The Real Costs of Online Fundraising
What are the real costs of e-philanthropy? Coming from a direct-mail background, my experience has taught me that every, single component has a specific return on investment and is measured for value. Unfortunately, the words “return on investment” ring hollow in many development conference rooms these days. If one more person says, “Just send an e-mail — it doesn’t cost anything,” I’ll scream. Wake up and smell my energy drink — it costs plenty.
As I started to pull my notes together for this article, I went to what was safe — let’s see — five costs that every fundraiser needs to consider for e-philanthropy. The list was obvious, quick and yet painful to make.
1. A powerful e-commerce platform fully integrated with your database of record.
2. A creative team that can create copy that sings, images that move and video that streams.
3. A production department that inherently knows Gmail still sucks and needs to standardize its e-mail rendering.
4. A list of online prospects that not only agree to talk to you but to also, eventually, send you money.
5. And finally, consultants and analysis that provide actionable recommendations.
Then I started to talk to colleagues at other nonprofits and realized there are so many other hidden costs that are more interesting to dive into than what was on this list. Don’t get me wrong — each one of these pillars of your e-mail program deserves its very own article. The amount of resources I have seen groups put toward an online platform, consultants, writers, artists, third-party list buys and back-end analysis is amazing.
But that’s all expected — and it’s what makes a solid foundation to any program. Here, then, are the five (other) costs you really need to consider as part of your online endeavors:
At the point you’re pushing “send” on your latest e-mail campaign or e-newsletter, have you thought through to the next thing that happens other than the much anticipated donation?
What about the hundreds of e-mail inquiries that well-intentioned donors will send back? Did you think through the fact that you’re going to want to reply to these valued donors with something more than a form letter?
Did you really know that Bernice in St. Cloud was that connected and that you are now her only resource at the organization to talk to? Your correspondence team is a hidden cost to your online fundraising efforts. Its thoughtful replies are going to make Bernice remember that you care — and that you’re more than just another open hand looking for a year-end donation. What your correspondence team members say and do is critical for the future of your organization. Do not skimp on this resource or talent — factor it in!
So, you listened to the sales pitch and decided you really had to buy that new e-mail platform that can do all those amazing things. But did you really expect Suzie to jump ship a month later to go on that personal quest she secretly waited for her entire life? Now you have a fancy platform, and you’ve spent your training dollars on a person who’s currently walking with a stick through the north of England.
To get the most out of what you pay for, do not be shortsighted with the training. Get that replacement off to training — yesterday! While you’re at it, send two other people as well — one from marketing and one from major gifts. They’ll come back with a broader experience and appreciation for what it takes to run an e-campaign, and you’ll have the makings of a Plan B.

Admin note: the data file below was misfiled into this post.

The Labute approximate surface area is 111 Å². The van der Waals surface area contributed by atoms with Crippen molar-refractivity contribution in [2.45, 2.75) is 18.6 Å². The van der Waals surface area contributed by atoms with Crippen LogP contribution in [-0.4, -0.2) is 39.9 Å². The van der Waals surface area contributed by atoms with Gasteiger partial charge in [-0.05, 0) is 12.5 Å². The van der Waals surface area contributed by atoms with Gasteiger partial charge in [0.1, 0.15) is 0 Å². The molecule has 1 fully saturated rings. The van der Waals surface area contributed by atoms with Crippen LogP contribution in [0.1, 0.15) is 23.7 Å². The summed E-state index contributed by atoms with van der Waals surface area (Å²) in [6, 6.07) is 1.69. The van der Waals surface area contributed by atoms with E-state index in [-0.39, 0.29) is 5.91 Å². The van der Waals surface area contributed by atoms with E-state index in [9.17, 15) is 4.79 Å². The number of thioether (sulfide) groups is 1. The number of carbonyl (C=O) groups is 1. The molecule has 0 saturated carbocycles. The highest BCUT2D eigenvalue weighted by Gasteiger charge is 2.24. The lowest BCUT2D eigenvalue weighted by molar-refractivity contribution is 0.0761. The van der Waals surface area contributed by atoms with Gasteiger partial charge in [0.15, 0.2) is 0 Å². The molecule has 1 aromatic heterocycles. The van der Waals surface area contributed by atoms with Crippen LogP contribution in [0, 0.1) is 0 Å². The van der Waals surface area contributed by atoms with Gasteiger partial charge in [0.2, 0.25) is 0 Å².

Even if you’ve had that platform for a while, plan with your existing staff members. Have them write standard operating procedures for everything they do, and then take the time to read each one and ask questions. Keep a directory of these SOPs, and update them regularly.
This goes hand in hand with training. Well, sort of. You have Jim. He’s brilliant at what he does with your Web site, but he still believes that message boards are going to overtake e-mail soon as the preferred method of donor communication.
Do not waste another minute! Sign him up for a Nonprofit Technology Network conference and a couple Direct Marketing Association Nonprofit Federation conferences. Seriously … you must get these people out from behind the screen and get them networking with their peers. Who knows? It might create a little healthy competition both internally and externally.
But don’t stop there. Have them come back from the conferences and lead a development/marketing team meeting to share what they’ve learned.
Do whatever it takes to get your marketing team versed in the cost of bringing on a new donor. Ask what they need to get your site or blog ranking moved up 10 percent to 25 percent — then help them find the investment dollars to make it happen. It will return generously in your future development efforts.
Research and development
Finally, you should consider a cost for the hours you’ll spend learning and growing. The salesperson who has the latest and greatest Web plug-in/feature/tool that promises to revolutionize fundraising as we know it today will come knocking. You’re going to want to peek behind the curtain and see what he’s talking about, so factor in the cost of your time. Do it now by budgeting a few hours a month for R&D time for these new projects. And remember that your time is money!
What an exciting journey we’re on with our online fundraising programs. Every day we’re out there innovating and helping our donors find purpose and fulfillment while strengthening our causes. The opportunities and challenges we face are intense in the online medium, and they take hidden resources that make it clear there are no free donations.
I would love to hear any additions you might have to this list. Send an e-mail to email@example.com and tell me your favorites. Oh, and how you measure these investments — that’s a whole different article. FS
Steve Kehrli is development director at PETA.